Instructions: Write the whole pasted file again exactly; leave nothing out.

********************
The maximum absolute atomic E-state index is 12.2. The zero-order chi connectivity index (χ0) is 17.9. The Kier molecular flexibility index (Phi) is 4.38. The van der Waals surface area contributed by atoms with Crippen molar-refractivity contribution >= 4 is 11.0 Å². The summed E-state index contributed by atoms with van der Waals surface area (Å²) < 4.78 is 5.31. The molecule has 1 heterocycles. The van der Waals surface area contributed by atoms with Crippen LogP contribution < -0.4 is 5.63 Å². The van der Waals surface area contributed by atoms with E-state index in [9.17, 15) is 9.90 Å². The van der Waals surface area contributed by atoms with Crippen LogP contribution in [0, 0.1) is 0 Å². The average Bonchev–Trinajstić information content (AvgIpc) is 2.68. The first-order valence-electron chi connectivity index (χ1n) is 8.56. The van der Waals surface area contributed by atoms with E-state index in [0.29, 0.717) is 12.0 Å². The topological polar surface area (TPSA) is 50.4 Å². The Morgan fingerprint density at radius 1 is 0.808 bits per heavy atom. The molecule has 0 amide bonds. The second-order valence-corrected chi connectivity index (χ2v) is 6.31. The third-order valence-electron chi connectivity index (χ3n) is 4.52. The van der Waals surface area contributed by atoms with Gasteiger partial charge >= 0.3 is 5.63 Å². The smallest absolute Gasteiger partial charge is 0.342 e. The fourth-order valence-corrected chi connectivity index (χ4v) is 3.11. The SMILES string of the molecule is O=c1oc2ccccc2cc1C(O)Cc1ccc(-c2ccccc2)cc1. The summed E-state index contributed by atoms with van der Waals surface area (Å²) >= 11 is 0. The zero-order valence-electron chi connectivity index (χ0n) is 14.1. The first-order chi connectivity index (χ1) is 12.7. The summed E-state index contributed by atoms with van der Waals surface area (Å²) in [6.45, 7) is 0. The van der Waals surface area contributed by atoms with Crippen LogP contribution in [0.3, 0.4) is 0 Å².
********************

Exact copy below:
The maximum absolute atomic E-state index is 12.2. The zero-order chi connectivity index (χ0) is 17.9. The Kier molecular flexibility index (Phi) is 4.38. The van der Waals surface area contributed by atoms with Crippen molar-refractivity contribution >= 4 is 11.0 Å². The summed E-state index contributed by atoms with van der Waals surface area (Å²) < 4.78 is 5.31. The molecule has 1 heterocycles. The van der Waals surface area contributed by atoms with Crippen LogP contribution < -0.4 is 5.63 Å². The van der Waals surface area contributed by atoms with E-state index in [9.17, 15) is 9.90 Å². The van der Waals surface area contributed by atoms with Crippen LogP contribution in [0, 0.1) is 0 Å². The average Bonchev–Trinajstić information content (AvgIpc) is 2.68. The first-order valence-electron chi connectivity index (χ1n) is 8.56. The van der Waals surface area contributed by atoms with E-state index in [0.29, 0.717) is 12.0 Å². The topological polar surface area (TPSA) is 50.4 Å². The Morgan fingerprint density at radius 1 is 0.808 bits per heavy atom. The molecule has 0 amide bonds. The second-order valence-corrected chi connectivity index (χ2v) is 6.31. The third-order valence-electron chi connectivity index (χ3n) is 4.52. The van der Waals surface area contributed by atoms with Gasteiger partial charge >= 0.3 is 5.63 Å². The smallest absolute Gasteiger partial charge is 0.342 e. The fourth-order valence-corrected chi connectivity index (χ4v) is 3.11. The SMILES string of the molecule is O=c1oc2ccccc2cc1C(O)Cc1ccc(-c2ccccc2)cc1. The summed E-state index contributed by atoms with van der Waals surface area (Å²) >= 11 is 0. The zero-order valence-electron chi connectivity index (χ0n) is 14.1. The first-order chi connectivity index (χ1) is 12.7. The summed E-state index contributed by atoms with van der Waals surface area (Å²) in [6.45, 7) is 0. The van der Waals surface area contributed by atoms with Crippen LogP contribution in [0.3, 0.4) is 0 Å².